San Francisco Real Estate Market Recap May / June 2017

The median sales price hit an all-time high for both single family houses and condo/loft/TIC’s in May. The incredibly tight supply coupled with strong demand pushed the prices up and the overbids as well. Single family homes sold at a median overbid of 114.7%, the highest since October, 2015. Condos sold at a median of 103% of list price, the highest overbid percentage since May 2016.

As we discussed last month, the number of new single family home listings coming on the market was down sharply in April, 25.5%, and we saw that repeated again in May with a 12% year-on-year drop.

Likewise, the precipitous decline, 33.5%, in new condo/loft/TIC listings coming on the market in April, was followed by a 23% drop year-on-year for May. This is the third double-digit monthly year-on-year decline for new condo/loft/TIC listings this year.

The total number of single family homes sold was up 5.5% in May while condo/loft/TIC sales were unchanged.

Inventory stands at 1.8 months for single family homes, down 25% year-on-year, and 2.3 months for condo/loft/TICs, also down 25%.

What’s the translation of all of this? San Francisco continues to be an extremely competitive and “tight” housing market with way too little supply to satiate the incredible demand…especially for “affordable” (under $1.5M) single family homes. Also, check the market cycles…hot in Spring and Fall, cool in Winter and Summer.

As always, The Goods is your best bet for up to date recent sales activity in San Francisco, so get yourself over there and check it out. Also check out my new listing at 707 Cole.

San Francisco Median Home Price Hits All Time High

San Francisco’s continued hot housing market reflects the incredibly strong full-employment economy that the Bay Area and the U.S. is experiencing. Not only is unemployment in San Francisco historically low (3.3%), but also the number of employees who are involuntarily part-time is falling and older workers are remaining in the work force longer.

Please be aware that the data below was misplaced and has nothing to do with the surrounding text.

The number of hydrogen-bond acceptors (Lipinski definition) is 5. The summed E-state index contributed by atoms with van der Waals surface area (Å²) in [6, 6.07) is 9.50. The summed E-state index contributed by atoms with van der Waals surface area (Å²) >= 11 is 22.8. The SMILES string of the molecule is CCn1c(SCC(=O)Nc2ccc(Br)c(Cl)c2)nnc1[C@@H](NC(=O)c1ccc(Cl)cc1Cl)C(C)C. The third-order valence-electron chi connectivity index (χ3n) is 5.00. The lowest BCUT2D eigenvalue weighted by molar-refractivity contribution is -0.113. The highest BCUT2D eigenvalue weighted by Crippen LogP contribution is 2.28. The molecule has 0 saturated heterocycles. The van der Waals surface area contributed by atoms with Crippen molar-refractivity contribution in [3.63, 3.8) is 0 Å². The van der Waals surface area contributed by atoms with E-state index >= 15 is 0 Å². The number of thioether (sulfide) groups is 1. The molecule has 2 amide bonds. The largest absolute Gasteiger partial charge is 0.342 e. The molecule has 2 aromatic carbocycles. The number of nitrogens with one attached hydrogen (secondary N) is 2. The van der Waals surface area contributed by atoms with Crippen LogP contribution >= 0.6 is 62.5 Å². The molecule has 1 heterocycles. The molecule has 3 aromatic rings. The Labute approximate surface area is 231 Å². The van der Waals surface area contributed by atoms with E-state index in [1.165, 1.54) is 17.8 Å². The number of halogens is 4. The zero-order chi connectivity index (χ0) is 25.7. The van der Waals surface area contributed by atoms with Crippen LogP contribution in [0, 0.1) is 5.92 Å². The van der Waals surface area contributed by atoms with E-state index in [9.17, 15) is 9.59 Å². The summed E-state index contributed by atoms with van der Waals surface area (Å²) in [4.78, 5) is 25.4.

The impact of all of this very healthy jobs data is twofold: continued strong demand for our high-priced San Francisco housing; and fewer older workers retiring and moving out of the city. In fact, the number of new homes for sale year-to-date is 15.9% lower than in 2016, and the lowest number in the last 13 years. That combination of strong demand and fewer homes coming on the market led to the median sold price for single family homes rising to its highest level on record, $1,407,000, in April. That’s 1.99% higher than April, 2016.

The resale condo/loft/TIC market is competitive, but not quite as much. Prices have bounced around a bit, up one month and down the next. April’s median sold price, $1,100,000, was down a bit from February and March, and down 3.3% from April, 2016.

The number of new condo/loft/TIC listings coming on the market in April declined even more sharply, 33.5%, than March’s 25.8% drop. Inventory stands at 2.3 months, down from last April’s 3.0.

Competition among buyers is fierce, with most properties still receiving multiple offers. For single family homes, the median percentage overbid was 114%, up from April 2016’s 111.7%. Condo/loft/TIC buyers dropped their overbids a tiny amount, 102.3% of list price, versus 102.4% last April.

To say it another way…San Francisco real estate continues to roar on at a blistering pace, especially for single family homes, and especially if those homes are still under $1.5M. If you’re considering a move/sale, now is a great time.

San Francisco Real Estate Market Report, March 2017